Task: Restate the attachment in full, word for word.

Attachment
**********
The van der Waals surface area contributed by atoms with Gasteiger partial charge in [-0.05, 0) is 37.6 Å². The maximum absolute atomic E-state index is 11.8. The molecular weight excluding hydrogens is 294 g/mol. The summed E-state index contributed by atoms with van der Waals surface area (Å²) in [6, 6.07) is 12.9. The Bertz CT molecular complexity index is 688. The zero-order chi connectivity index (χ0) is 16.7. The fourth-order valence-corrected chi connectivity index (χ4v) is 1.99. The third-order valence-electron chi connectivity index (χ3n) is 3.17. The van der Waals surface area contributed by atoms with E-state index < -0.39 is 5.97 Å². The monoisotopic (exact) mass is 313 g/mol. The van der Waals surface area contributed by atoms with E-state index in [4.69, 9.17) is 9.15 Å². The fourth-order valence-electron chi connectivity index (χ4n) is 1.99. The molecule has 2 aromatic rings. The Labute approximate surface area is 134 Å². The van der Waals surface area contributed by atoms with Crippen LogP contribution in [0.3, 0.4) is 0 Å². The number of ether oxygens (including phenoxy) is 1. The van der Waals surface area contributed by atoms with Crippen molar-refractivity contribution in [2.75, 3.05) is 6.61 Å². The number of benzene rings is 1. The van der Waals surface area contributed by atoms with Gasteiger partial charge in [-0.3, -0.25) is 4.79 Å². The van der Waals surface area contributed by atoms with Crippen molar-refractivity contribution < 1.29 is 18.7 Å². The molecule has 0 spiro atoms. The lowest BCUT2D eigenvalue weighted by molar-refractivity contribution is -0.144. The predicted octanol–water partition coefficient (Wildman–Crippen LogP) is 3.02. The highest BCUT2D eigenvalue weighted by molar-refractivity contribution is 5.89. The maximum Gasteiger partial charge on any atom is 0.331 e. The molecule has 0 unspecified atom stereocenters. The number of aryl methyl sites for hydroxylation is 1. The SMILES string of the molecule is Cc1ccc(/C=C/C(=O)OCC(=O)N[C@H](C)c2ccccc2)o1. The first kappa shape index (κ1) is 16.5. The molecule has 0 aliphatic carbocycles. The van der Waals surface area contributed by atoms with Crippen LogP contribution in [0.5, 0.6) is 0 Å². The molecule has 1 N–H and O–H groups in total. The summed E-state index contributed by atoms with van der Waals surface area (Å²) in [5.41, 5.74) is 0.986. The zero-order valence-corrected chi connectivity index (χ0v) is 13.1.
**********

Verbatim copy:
The van der Waals surface area contributed by atoms with Gasteiger partial charge in [-0.05, 0) is 37.6 Å². The maximum absolute atomic E-state index is 11.8. The molecular weight excluding hydrogens is 294 g/mol. The summed E-state index contributed by atoms with van der Waals surface area (Å²) in [6, 6.07) is 12.9. The Bertz CT molecular complexity index is 688. The zero-order chi connectivity index (χ0) is 16.7. The fourth-order valence-corrected chi connectivity index (χ4v) is 1.99. The third-order valence-electron chi connectivity index (χ3n) is 3.17. The van der Waals surface area contributed by atoms with E-state index < -0.39 is 5.97 Å². The monoisotopic (exact) mass is 313 g/mol. The van der Waals surface area contributed by atoms with E-state index in [4.69, 9.17) is 9.15 Å². The fourth-order valence-electron chi connectivity index (χ4n) is 1.99. The molecule has 2 aromatic rings. The Labute approximate surface area is 134 Å². The van der Waals surface area contributed by atoms with Crippen LogP contribution in [0.3, 0.4) is 0 Å². The number of ether oxygens (including phenoxy) is 1. The van der Waals surface area contributed by atoms with Crippen molar-refractivity contribution in [2.75, 3.05) is 6.61 Å². The number of benzene rings is 1. The van der Waals surface area contributed by atoms with Gasteiger partial charge in [-0.3, -0.25) is 4.79 Å². The van der Waals surface area contributed by atoms with Crippen molar-refractivity contribution < 1.29 is 18.7 Å². The molecule has 0 spiro atoms. The lowest BCUT2D eigenvalue weighted by molar-refractivity contribution is -0.144. The predicted octanol–water partition coefficient (Wildman–Crippen LogP) is 3.02. The highest BCUT2D eigenvalue weighted by molar-refractivity contribution is 5.89. The maximum Gasteiger partial charge on any atom is 0.331 e. The molecule has 0 unspecified atom stereocenters. The number of aryl methyl sites for hydroxylation is 1. The SMILES string of the molecule is Cc1ccc(/C=C/C(=O)OCC(=O)N[C@H](C)c2ccccc2)o1. The first kappa shape index (κ1) is 16.5. The molecule has 0 aliphatic carbocycles. The van der Waals surface area contributed by atoms with Crippen LogP contribution in [0.5, 0.6) is 0 Å². The molecule has 1 N–H and O–H groups in total. The summed E-state index contributed by atoms with van der Waals surface area (Å²) in [5.41, 5.74) is 0.986. The zero-order valence-corrected chi connectivity index (χ0v) is 13.1.